Thursday 14 December 2017

Warning signs in lack of creativity

Ireland have been too sterile up front, says Seán Ryan

WHAT have Argentina, Russia, Norway and Uruguay got in common? Answer: They have all visited the Aviva Stadium in the last 12 months, and won.

Another thing they have in common is that they are all ranked higher than the Republic of Ireland in the FIFA rankings issued last week. Uruguay are ranked fifth, Argentina ninth, Norway 12th and Russia 13th.

In fact, the only team ranked higher than Ireland that failed to record a victory at the Aviva was Croatia, ranked 10th, who settled for a 0-0 draw last month.

While all but the Russia game were friendlies, what these results point to is the fact that the Aviva, in its short life, has proved far from a fortress for the Republic of Ireland. The only victories recorded there have been against lowly ranked teams like Scotland (55), Northern Ireland (59), Macedonia (90), Wales (117) and Andorra (203).

All these facts should serve as a warning to those fans who have heightened expectations of trouncing Slovakia (ranked 26th to Ireland's 31st) on Friday and heading off in good form for the vital game against Russia in Moscow four days later.

The evidence suggests that, far from that scenario, it may be a case of hopes dashed even before our players board the plane for Russia.

Painting such a bleak picture doesn't come easy, but football generally follows a certain logic and, sadly, there is no indication that there is enough creativity in this team and management to suggest that lessons have been learned and this time it will be different.

Making a team hard to beat is the easy part of management; bringing them on to the next level where they can win on a regular basis is the hard part. Giovanni Trapattoni has done the easy part, now is the time for the hard part to kick in, with the four-game run-in to Euro 2012 qualification.

The good wins recorded against Scotland, Northern Ireland, Wales and Italy earlier this year will all be meaningless if that winning habit isn't reproduced when Euro 2012 points are at stake.

While the game against Croatia might be taken as a bad example because its timing militated against 100 per cent commitment on the part of the players, it nonetheless revealed a sterile approach to forward play.

Invariably, goalkeeper Shay Given kicked the ball long, aiming for lone striker Shane Long, who was then expected to perform miracles to (a) win the ball, (b) retain possession, and (c) do something creative with it when the cavalry eventually arrived. While he was probably glad to be part of the action, it must have been a frustrating night for the Tipp man.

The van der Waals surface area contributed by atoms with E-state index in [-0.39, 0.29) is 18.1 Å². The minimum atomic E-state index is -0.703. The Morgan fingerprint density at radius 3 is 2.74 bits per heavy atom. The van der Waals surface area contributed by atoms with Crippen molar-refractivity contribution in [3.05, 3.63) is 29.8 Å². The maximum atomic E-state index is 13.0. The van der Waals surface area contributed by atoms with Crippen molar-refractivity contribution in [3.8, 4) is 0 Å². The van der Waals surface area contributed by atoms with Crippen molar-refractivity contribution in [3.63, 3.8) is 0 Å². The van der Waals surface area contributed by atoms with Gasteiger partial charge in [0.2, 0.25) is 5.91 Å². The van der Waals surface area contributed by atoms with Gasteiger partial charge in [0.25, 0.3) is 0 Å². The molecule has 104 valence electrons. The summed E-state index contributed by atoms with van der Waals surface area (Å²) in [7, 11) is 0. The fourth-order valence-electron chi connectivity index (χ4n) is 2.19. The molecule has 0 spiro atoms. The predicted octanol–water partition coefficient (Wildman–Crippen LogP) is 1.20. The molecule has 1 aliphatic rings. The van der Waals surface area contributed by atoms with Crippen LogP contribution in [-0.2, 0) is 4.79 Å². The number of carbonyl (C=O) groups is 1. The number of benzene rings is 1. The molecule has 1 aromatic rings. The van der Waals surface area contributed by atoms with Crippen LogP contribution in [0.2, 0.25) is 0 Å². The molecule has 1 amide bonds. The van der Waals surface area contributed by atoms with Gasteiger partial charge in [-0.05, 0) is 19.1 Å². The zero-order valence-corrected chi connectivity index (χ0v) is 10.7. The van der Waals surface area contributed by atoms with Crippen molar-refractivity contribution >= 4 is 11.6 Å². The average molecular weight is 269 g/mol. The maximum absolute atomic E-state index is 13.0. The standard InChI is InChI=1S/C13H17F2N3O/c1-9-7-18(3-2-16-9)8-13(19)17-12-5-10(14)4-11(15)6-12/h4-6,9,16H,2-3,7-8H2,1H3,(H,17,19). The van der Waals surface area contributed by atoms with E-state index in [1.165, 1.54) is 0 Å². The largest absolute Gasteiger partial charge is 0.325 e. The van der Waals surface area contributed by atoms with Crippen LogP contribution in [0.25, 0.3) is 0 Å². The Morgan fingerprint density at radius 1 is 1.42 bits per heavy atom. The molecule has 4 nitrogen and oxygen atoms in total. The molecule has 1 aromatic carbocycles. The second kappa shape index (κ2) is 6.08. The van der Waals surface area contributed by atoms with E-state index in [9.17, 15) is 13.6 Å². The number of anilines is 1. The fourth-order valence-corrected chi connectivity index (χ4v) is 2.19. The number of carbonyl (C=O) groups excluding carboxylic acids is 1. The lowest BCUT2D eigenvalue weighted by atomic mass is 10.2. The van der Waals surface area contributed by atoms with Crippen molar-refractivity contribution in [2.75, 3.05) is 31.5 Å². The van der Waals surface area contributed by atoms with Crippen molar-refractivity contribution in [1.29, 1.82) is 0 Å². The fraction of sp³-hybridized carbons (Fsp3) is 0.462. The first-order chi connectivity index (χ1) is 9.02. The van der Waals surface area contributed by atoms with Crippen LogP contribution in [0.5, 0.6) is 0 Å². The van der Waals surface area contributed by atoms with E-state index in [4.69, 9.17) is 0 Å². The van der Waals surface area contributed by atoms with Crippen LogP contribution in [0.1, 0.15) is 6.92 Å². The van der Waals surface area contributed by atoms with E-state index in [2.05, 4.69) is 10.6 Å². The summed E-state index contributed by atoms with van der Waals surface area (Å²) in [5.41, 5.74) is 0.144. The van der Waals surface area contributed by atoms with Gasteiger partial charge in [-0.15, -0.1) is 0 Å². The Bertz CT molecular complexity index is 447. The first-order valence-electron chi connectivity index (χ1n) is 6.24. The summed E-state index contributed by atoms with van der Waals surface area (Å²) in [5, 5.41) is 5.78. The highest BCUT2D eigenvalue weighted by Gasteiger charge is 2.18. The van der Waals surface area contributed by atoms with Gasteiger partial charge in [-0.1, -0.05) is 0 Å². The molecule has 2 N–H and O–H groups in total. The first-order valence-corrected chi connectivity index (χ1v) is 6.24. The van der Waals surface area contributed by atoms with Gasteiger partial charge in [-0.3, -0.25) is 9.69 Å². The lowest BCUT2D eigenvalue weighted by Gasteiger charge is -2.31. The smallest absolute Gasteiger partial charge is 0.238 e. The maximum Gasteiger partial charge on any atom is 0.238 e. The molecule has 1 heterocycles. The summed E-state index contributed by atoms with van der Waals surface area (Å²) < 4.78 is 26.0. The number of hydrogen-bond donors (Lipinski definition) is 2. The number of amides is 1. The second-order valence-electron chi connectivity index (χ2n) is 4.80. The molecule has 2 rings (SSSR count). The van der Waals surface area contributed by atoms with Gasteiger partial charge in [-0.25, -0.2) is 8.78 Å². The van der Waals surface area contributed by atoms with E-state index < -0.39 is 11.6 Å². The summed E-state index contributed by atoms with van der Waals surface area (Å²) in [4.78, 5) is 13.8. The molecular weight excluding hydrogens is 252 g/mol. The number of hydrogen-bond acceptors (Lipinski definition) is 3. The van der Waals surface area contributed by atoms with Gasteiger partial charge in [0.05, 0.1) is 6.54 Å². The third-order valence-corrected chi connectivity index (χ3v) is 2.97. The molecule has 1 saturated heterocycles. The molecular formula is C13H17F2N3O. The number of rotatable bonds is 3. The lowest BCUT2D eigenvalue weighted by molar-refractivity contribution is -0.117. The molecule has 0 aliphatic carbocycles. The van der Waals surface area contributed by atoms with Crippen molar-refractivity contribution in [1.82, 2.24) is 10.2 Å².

Manager's press conferences are not usually the most enlightening events to attend, but an exception was made last November, when Norway coach Egil Olsen spoke more sense in a few short sentences than all the waffle that usually floats around the Aviva's press conference area.

He explained how, in most matches, they faced teams who had greater resources and so they spent a lot of time on defence. As a result, they depended on two areas for most of their goals -- set-pieces and the quick breakaway.

What gave him most pleasure that night was the winning goal, scored by Erik Huseklepp, after what Olsen described as the perfect counter-attack. From a defensive situation, the ball was thrown quickly to a player on the run and, two passes later, it was in the back of the Irish net. It was clinical and impressive.

According to Olsen, this was about the fifth such goal they had scored in their previous nine games, including a winner against Portugal in the Euro 2012 Group H game.

Was anybody in the Irish camp listening? It doesn't seem so, as there has been no attempt to incorporate the quick counter into the Irish game plan. Instead it's the same old, same old, so predictable, and so dependent on a bit of luck with a breaking ball.

Route One was successful in 1990 for Jack Charlton's team, but it's hard to believe that time has stood still for the Republic of Ireland tactically since then. No wonder those higher-ranked teams have been making hay in the Aviva.

Perhaps the gap between 13th (Norway) and 26th (Slovakia) is so great that Ireland won't have to put their best foot forward to win, but victory might only be enough to earn a play-off, where teams like Norway could be lying in wait.

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